Zuko: A sixteen year old prince searching for the Avatar and his honor.

What was he like in the beginning of the series?

Zuko was an incredibly angry, lost young man in the beginning of the series. He came from an abusive home. His own father -Fire Lord Ozai- burned almost half of his face just for speaking out of turn in a war meeting when he was just thirteen years old.

What events did he go through?

  • His father was mentally and emotionally abusive.
  • He was always compared to his sister Azula, who was a firebending prodigy. His father told him “Your sister was born lucky; you were lucky to be born!” which reinforced the idea that he was less than.
  • Azula terrorized him throughout their childhood, often telling him lies. He’d have to remind himself that he lies so that he won’t be tricked by her. She even smiled as she watched their father burn his face during an Agni Kai.
  • Shortly after the Agni Kai with his father, he was banished. He could only return if he caught the Avatar. He was given a task that seemed impossible.
  • During his three years of exile, his Uncle Iroh stayed by his side. Iroh supervised his fire bending training and looked after him in general. Iroh stepped in as a surrogate father for Zuko.
  • Zuko’s views of himself and the world were often challenged. While he was traveling the earth kingdom alone, he saw how the war that his country started affected other people. He saw people struggling, instead of ‘sharing in the wealth of the Fire Nation’. He saw families ripped apart and being taken advantage of.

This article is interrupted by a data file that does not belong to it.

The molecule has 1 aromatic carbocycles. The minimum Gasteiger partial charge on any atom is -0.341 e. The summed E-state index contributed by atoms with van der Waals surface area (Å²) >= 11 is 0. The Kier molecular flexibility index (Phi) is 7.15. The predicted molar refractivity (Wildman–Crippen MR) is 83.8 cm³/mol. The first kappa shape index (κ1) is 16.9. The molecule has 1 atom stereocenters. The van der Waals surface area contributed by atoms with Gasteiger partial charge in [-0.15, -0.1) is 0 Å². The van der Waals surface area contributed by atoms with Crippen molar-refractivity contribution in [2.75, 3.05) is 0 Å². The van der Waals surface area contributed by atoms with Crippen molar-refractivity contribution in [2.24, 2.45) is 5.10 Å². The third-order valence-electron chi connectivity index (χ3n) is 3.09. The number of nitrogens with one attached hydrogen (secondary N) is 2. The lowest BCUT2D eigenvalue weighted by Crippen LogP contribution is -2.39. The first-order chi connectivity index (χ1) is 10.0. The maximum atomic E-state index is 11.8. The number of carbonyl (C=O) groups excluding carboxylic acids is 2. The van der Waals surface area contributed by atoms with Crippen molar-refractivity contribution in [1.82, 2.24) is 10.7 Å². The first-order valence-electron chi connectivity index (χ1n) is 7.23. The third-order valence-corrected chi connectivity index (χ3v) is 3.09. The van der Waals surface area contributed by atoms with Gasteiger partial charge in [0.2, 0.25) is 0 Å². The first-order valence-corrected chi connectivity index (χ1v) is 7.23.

• While he was in Ba Sing Se, his uncle Iroh challenged his views of what it truly means to be honorable. He found peace for a short time, until that very lesson was challenged by his sister Azula. She offered Zuko a chance to return to his home and family as an honorable hero. He took her up on her offer, betraying his uncle.
  • When he returned home, things weren’t much better. He still felt like he was walking on eggshells around his father and found that his view of the war, his country and himself had changed. He then decided to leave his home and join the avatar. He found honor in himself and his actions. He no longer sought his fathers’ approval.

What was he like at the end of the series?

Zuko, now seventeen years old, is more confident in himself and no longer seeks his fathers’ approval. He is no longer angry or hostile. He has found peace in himself and surrounds himself with his new friends and loved ones. He has a more supportive network of people who love and care about him, which shows that he has the ability to develop healthy relationships.

Katara: A fourteen-year-old girl from the southern water tribe. She is the only waterbender in her tribe. She is loving, kind and nurturing. She took on a motherly role after her own mother was killed in a fire nation raid.

What was she like in the beginning of the series?

Katara was very sweet and caring. She looked after her group as best as she could. She was also very outspoken, didn’t hesitate to voice her feelings. She’d call anyone out if she thought they were doing something wrong. She could also be a bit naïve and self-conscious, being an untrained waterbender.

What events did she go through?

  • Her and Sokka’s mother was murdered by a fire nation soldier when they were children. Their father then joined the army shortly after.
  • She constantly cared for the group, often taking on a motherly role. This may have sometimes caused debates between her and her brother about traditional gender roles. She had no problem with taking on traditional ‘woman’s duties’ but had a major issue with the idea that she was the ONLY one who could take on those duties. She knew she could take on so much more.